Tuesday, June 15, 2010

Of woolly mammoths and farming

As the glaciers melted about 10,000 years ago, torrents of freshly melted ice and snow were sent rushing down the Santa Clarita Valley. Was that water free of chloride — the naturally occurring component of common table salt now pitting downstream strawberry farmers against local upstream tax-strapped homeowners? Answer: Not so much to concern anyone worried about contamination. Mammoths and saber-toothed cats that roamed this valley and later experienced trouble with tar pits in Southern California had become extinct by the time the glaciers melted, paving the way for a variety of unique fish and fowl to enjoy pristine Santa Clara River water. The purity of the post-glacial water pretty much provided the benchmark for federal legislators who defined uncontaminated water in 1972 when they hammered out the Clean Water Act. Basically, the water enjoyed by all Americans should be free of all contaminants — as if it were rainwater, according to the act. Since the ice age, however, a lot has ended up in the Santa Clara River, providing a spicy, if not salty, history...more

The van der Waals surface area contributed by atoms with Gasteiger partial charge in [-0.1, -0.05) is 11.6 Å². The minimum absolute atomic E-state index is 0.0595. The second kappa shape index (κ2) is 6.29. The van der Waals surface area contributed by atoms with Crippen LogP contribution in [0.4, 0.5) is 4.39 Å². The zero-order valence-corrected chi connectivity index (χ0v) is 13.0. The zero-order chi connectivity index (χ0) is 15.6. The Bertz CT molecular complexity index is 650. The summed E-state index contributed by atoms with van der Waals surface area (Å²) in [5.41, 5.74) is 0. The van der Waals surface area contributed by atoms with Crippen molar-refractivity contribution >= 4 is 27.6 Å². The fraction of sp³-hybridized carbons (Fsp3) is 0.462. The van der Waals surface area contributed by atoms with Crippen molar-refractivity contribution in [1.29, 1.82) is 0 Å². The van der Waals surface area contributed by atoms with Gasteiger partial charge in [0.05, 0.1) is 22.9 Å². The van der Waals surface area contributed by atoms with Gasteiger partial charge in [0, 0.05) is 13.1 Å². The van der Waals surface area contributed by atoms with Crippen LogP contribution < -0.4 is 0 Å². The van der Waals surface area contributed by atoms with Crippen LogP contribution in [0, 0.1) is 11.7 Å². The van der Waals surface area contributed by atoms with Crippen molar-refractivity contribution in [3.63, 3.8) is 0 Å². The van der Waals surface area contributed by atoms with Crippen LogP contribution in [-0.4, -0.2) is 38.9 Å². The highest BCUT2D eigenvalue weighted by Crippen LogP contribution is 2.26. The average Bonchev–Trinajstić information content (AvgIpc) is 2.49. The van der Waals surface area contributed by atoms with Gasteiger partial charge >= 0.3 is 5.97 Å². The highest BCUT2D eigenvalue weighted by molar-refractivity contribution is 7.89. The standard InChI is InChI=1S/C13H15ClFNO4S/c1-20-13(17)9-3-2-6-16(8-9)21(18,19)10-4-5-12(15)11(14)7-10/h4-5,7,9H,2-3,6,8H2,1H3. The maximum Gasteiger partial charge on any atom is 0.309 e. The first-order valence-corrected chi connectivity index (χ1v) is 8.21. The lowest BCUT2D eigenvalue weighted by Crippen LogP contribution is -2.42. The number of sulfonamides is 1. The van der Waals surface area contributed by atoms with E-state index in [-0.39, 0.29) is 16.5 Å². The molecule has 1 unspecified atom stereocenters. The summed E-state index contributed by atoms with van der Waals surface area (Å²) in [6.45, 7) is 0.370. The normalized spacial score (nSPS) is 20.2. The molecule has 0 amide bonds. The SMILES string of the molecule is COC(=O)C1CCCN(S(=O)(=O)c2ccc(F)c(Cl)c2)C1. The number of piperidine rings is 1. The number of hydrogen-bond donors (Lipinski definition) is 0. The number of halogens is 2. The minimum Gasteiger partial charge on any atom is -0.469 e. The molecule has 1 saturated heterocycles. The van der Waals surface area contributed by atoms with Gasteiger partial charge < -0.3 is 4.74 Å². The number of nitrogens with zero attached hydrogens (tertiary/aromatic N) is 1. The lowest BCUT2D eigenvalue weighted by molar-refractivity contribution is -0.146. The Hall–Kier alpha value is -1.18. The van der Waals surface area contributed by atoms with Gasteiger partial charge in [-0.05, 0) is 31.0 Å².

No comments: